Copernicus, Darwin, and the Human Genome Project|
Spring 2011 not offered
Much of art and philosophy is inspired by the question: What does it mean to be human? The project of science has provided rational explanations of human identity that threaten our self-perception as special beings--beginning with the Copernican revolution and discoveries about our unspecial place in the universe. In this course, we will discuss two other major paradigm shifts in human self-understanding arising from modern biological science. The first is the theory of evolution and the implications on our perception of the line between human and animal. The second is the Human Genome Project and the implications on our perception of the line between human and machine. As part of both discussions, we will consider how society negotiates with science, as depicted in politics and popular art, ethical issues pertaining to the advancement of scientific (e.g., reproductive, genetic) technologies and plausible resolutions to the tension between science and society that arise from a detailed understanding of the scientific method. Little or no background knowledge in science/biology will be assumed; however, this course will be conceptually challenging and cover a diverse set of complex topics.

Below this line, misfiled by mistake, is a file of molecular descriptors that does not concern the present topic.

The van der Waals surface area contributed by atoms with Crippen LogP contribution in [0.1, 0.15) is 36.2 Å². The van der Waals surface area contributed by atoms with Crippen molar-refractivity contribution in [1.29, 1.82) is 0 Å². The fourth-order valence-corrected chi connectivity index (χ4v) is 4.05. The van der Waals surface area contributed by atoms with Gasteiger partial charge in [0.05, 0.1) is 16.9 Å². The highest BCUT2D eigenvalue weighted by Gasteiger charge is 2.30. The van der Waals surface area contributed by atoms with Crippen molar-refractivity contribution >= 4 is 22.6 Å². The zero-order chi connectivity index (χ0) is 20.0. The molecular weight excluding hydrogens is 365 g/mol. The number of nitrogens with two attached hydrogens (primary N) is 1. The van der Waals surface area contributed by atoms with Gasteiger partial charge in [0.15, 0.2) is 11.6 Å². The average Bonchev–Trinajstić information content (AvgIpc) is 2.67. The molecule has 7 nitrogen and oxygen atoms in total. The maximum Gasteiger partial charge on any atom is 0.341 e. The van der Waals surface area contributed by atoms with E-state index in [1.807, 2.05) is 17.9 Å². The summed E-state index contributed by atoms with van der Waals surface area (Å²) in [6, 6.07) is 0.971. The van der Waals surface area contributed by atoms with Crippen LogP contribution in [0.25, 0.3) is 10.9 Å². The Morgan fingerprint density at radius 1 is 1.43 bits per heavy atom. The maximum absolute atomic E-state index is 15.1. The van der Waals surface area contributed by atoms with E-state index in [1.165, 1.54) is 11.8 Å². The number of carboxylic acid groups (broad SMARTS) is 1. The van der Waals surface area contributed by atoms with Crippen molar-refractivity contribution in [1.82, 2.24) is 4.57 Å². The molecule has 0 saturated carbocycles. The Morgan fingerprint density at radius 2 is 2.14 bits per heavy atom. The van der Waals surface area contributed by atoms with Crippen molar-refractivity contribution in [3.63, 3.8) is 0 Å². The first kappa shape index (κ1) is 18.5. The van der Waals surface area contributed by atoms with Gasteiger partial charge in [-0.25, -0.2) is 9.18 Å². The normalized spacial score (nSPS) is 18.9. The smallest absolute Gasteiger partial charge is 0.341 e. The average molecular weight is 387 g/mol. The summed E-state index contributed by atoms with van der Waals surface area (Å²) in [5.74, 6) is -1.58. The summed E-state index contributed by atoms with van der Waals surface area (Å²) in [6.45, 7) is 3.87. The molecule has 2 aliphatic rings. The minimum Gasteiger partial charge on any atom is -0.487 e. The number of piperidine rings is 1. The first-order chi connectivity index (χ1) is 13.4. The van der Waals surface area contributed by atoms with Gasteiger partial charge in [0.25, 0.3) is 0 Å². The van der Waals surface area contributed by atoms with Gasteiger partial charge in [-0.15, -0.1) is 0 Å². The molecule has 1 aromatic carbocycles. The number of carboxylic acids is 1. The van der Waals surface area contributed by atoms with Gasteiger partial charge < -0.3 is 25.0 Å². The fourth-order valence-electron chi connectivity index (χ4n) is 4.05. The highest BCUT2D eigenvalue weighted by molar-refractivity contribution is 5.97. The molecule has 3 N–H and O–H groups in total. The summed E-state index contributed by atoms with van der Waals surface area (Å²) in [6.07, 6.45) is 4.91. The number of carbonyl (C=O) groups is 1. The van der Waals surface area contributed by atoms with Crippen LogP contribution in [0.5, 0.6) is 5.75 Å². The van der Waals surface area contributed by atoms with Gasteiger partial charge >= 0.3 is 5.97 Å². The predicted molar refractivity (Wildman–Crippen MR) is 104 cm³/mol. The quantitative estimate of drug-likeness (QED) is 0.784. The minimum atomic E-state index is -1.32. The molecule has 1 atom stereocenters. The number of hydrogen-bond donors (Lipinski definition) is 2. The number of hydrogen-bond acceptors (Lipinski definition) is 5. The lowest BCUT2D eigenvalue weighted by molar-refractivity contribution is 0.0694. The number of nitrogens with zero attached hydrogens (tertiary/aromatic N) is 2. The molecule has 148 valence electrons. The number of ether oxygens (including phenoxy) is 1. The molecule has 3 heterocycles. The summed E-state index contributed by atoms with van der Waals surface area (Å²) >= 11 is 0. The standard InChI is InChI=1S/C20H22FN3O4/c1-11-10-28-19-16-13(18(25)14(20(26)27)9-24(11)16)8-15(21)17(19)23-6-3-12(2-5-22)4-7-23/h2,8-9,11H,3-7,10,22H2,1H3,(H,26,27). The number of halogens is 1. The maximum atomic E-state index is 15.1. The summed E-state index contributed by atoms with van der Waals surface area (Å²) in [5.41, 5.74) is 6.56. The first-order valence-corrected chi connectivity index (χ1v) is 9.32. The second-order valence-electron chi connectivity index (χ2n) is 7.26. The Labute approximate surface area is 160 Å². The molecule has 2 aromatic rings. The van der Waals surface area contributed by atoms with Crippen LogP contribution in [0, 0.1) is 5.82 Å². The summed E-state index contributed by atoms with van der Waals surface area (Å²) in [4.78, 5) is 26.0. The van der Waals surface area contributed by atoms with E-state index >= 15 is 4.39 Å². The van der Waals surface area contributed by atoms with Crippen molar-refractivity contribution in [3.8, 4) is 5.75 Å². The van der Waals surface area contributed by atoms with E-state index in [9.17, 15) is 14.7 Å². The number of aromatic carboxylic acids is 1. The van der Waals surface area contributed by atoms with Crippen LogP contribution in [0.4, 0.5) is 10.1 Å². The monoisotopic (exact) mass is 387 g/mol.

||Gen Ed Area Dept:
|Course Format: Lecture / Discussion||Grading Mode: Graded|
||Fulfills a Major Requirement for: (MB&B)
Approximately 1-3 articles/short essays per week as preparation for discussion topics (mandatory). Text book on reserve as needed for reinforcement of lecture topics (not mandatory).
|Examinations and Assignments: |
Two 5-page papers, mid-term test, final exam.
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